Magazine article Psychology Today

Meeting Clients Where They Are

Magazine article Psychology Today

Meeting Clients Where They Are

Article excerpt

Pushing a client to change does little more than increase their unwillingness. Evidence suggests that working with, rather than against, clients' resistance is optimal. The key is to involve clients at their own pace (unless medically ill-advised) to formulate their own plan of action for treatment. Change is far more likely to occur when clients muster their own (intrinsic) motivation and perceive the decision to change as their own. Here are the basics of motivational interviewing.

Flex your empathy muscle. A client's success making and maintaining behavioral change is strongly influenced by the therapist's empathy. Clients who feel heard, understood, and not judged are more likely to trust their provider and be open to treatment. Ramp up your empathy by reflecting the content and meaning of clients' statements. ("It sounds as if you feel your morning drink enables you to be more confident going into those meetings. It must be frustrating to feel that your boss doesn't understand that") Validating their viewpoint conveys that you're on their side and that they can feel safe with you.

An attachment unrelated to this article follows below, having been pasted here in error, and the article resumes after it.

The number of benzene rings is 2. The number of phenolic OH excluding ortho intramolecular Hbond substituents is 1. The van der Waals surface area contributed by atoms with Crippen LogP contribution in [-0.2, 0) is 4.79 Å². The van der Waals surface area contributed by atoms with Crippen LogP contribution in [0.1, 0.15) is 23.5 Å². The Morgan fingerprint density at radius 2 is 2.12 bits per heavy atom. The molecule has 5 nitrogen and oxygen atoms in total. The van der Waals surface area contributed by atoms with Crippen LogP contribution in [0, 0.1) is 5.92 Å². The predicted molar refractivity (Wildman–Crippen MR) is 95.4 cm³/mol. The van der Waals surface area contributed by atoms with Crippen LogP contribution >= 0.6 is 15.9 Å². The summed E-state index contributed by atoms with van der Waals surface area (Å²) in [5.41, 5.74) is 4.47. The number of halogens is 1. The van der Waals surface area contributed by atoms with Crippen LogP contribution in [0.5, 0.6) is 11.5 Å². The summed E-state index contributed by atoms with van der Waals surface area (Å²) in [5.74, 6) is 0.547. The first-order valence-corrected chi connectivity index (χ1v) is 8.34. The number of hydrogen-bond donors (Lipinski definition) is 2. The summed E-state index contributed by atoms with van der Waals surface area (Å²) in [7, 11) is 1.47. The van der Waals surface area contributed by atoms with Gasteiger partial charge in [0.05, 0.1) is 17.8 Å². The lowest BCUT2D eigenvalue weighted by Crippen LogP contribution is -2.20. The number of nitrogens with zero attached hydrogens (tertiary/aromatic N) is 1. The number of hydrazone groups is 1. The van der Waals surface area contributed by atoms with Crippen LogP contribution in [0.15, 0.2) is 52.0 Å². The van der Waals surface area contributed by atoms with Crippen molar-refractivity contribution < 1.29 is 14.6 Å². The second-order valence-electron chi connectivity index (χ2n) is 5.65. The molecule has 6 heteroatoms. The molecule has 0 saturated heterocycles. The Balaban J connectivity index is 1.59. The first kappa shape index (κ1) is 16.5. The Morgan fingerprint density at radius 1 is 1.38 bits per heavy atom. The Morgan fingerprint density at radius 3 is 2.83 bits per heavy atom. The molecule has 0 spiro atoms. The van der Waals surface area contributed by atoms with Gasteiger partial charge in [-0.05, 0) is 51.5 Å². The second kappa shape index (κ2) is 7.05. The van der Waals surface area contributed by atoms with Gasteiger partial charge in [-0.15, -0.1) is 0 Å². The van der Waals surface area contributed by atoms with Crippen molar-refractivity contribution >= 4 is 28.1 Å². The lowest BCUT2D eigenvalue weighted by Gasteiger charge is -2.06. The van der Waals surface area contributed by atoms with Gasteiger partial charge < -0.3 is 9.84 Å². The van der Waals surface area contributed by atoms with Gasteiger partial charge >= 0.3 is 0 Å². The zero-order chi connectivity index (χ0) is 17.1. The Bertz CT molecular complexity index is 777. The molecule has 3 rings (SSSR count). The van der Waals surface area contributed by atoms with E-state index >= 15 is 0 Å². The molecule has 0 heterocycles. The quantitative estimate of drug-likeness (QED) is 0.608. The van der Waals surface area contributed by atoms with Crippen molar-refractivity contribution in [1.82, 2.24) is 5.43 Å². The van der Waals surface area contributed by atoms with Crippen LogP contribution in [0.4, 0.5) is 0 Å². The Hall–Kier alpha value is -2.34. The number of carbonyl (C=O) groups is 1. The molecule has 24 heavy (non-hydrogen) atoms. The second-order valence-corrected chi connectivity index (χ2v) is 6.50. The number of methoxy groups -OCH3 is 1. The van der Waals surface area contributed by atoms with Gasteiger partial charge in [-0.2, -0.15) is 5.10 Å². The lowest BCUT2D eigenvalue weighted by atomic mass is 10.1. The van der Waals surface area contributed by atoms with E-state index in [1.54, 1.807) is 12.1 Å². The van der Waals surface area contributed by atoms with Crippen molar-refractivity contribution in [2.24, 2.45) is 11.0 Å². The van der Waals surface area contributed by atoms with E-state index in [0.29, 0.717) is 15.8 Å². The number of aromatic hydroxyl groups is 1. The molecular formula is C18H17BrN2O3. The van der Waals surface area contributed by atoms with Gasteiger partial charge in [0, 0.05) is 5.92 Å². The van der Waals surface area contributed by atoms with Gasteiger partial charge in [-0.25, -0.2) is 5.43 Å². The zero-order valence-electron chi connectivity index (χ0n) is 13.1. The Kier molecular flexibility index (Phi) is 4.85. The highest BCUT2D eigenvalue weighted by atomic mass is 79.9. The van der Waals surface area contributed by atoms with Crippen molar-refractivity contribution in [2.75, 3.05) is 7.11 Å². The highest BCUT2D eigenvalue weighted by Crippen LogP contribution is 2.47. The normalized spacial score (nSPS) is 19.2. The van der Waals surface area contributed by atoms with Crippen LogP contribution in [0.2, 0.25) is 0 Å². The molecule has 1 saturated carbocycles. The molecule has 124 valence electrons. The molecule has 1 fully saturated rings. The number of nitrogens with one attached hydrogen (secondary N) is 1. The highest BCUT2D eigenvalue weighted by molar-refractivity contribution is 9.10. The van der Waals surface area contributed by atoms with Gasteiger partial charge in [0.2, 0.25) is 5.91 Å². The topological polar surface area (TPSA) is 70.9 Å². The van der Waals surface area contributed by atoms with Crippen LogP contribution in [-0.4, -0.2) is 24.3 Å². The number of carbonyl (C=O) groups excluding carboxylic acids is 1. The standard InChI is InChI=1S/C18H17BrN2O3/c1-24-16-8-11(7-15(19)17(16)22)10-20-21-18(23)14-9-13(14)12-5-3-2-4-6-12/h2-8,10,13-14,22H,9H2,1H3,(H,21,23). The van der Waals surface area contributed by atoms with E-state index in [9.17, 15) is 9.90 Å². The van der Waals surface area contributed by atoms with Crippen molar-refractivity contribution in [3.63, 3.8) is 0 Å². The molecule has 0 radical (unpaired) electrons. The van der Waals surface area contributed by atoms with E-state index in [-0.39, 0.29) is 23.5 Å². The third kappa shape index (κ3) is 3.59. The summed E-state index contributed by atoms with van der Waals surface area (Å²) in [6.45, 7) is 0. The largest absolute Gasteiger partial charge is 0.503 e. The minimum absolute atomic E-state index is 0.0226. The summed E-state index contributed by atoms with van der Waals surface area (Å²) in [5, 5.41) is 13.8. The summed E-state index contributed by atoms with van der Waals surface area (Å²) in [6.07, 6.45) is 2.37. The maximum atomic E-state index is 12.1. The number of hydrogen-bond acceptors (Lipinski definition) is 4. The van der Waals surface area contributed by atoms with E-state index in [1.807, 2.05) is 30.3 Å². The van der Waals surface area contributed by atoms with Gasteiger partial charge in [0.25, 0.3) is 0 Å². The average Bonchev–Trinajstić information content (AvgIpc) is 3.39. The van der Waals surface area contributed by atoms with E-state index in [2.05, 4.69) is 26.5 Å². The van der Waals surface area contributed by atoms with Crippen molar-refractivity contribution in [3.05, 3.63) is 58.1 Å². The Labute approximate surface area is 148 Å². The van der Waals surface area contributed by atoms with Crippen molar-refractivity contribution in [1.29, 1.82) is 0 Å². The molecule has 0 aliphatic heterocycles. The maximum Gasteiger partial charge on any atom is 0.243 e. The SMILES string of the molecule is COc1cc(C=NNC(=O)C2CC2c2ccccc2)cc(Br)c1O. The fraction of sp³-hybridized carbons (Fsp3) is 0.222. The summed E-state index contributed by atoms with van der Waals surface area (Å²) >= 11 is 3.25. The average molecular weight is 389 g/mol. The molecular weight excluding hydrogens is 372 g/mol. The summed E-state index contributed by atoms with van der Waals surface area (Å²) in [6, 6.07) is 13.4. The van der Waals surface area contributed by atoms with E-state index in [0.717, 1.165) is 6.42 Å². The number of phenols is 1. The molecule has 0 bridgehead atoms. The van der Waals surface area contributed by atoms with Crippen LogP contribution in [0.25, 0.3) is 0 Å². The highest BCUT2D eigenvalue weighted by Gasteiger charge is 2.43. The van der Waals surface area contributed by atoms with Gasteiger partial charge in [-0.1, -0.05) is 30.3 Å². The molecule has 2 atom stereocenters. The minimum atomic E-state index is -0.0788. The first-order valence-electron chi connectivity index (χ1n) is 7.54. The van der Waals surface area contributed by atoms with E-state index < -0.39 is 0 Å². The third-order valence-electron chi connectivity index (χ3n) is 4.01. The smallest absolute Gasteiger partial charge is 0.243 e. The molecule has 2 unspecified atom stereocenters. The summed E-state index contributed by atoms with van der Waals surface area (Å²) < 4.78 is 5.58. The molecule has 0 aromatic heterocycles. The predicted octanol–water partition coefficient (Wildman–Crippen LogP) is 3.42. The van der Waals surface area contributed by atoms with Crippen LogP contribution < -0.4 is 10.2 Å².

Explore clients' perspective on change. Invite clients to rate on a scale of 1-10 how interested they are in changing a behavior as well as how much effort they anticipate that change will require. Follow by gauging what might incentivize a change ("What might it take to get you to a higher number, like a six or a seven?"). Such questions promote discussion and offer grounds for seeing potential solutions.

Emphasize ambivalence. …

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